11. The only other question raised as regards these rates as quoted by the contractor--referred to as analysis rates -- is that in any case the contractor had not made these quotations within 7 days of the placing of the order, The oral testimony of the plaintiff is that in every case he made his quotation within 7 days from the date of the order. Against this there was the oral testimony of the Engineer-in-Charge Mr. Guha, which the learned Judge could not believe. After having been taken by Mr. Sen through the relevant portions of the evidence, I have no hesitation in agreeing with the learned trial Judge that the plaintiff's case that these quotations were sent within 7 days from the receipt of the order to do that particular item of work is true. The conduct of the Engineer-in-Charge in not raising any objection at any stage that the quotations were not received within 7 days and the further fact that in the written statement filed by the defendant there was no suggestion that these analysis rates had been sent within 7 days from the date of receipt of the work, are strong factors which support the plaintiff's version.

12. I am, therefore, of opinion that the learned Judge was right in his conclusion that the analysis rates were accepted and were binding on the defendant.

13. I have found it difficult to understand why in spite of this the learned Judge thought it necessary to order a reference. It appears to me that it was at the request of the defendant that he did so in spite of the fact that his finding that the analysis rates were accepted entitled the plaintiff to payment at those rates for these 145 items of work. In my opinion, the learned Judge made an error in ordering reference on this point but the error is one in favour of the defendant. The plaintiff not having challenged the correctness of the order for reference by appeal or by cross-objection, the order must be allowed to stand.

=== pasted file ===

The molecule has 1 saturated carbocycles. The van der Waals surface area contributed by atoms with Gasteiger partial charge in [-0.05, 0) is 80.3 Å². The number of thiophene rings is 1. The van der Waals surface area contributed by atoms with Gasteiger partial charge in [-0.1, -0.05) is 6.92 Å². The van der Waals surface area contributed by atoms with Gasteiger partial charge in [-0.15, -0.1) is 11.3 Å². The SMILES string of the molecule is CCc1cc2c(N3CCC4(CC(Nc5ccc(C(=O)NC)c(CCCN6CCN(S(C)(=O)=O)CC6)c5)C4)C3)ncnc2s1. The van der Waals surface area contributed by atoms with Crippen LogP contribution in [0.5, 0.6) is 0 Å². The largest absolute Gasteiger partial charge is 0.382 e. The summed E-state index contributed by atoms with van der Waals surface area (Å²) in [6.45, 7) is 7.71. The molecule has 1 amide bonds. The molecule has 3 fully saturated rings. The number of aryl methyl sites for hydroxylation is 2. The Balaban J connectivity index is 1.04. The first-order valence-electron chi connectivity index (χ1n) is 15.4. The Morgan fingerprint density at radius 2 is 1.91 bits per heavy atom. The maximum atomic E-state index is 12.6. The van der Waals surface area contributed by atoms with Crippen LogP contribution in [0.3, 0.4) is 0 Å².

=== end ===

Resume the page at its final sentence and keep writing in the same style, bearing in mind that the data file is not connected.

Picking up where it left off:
14. I have found it difficult to understand the objection of the learned counsel for the appellant that even if the learned Judge was right in ordering a reference for the ascertainment of reasonable rates, he was wrong in thinking that reasonable rates were identical with the market rates. In the absence of anything to the contrary it would ordinarily be right to think that the prevailing market rate at any point of time is the reasonable rate. There is, in my opinion, no substance in the objection raised by the appellant that enquiry should have been ordered for the ascertainment of the reasonable rate as distinct from the market rate.

15. The next point raised in the appeal is that the learned Judge erred in making a reference for the ascertainment of a rise in labour rates as regards 'excess quantities under 25 items' included in the tender. It appears that Clause 12A which originally formed part of the contract form was superseded by a now Clause 12A. In my opinion the learned Judge was right in thinking that it was the new Clause 12A which was included in the present contract so that the contractor would be entitled to claim revision of rates in respect of rise in price of labour also provided, he made such a claim within 7 days.

16. It is urged on behalf of the appellant that the plaintiff has not shown that any such claim was made within 7 days from the date of the receipt of the order. This objection that the claim was not made within 7 days does not appear to have been raised before the learned Judge nor has it been mentioned in the grounds or appeal. The issues as framed did not specifically raise this question. In consideration of all the circumstances I have come to the conclusion that the appellant should not he allowed to raise this objection in this Court for the first time.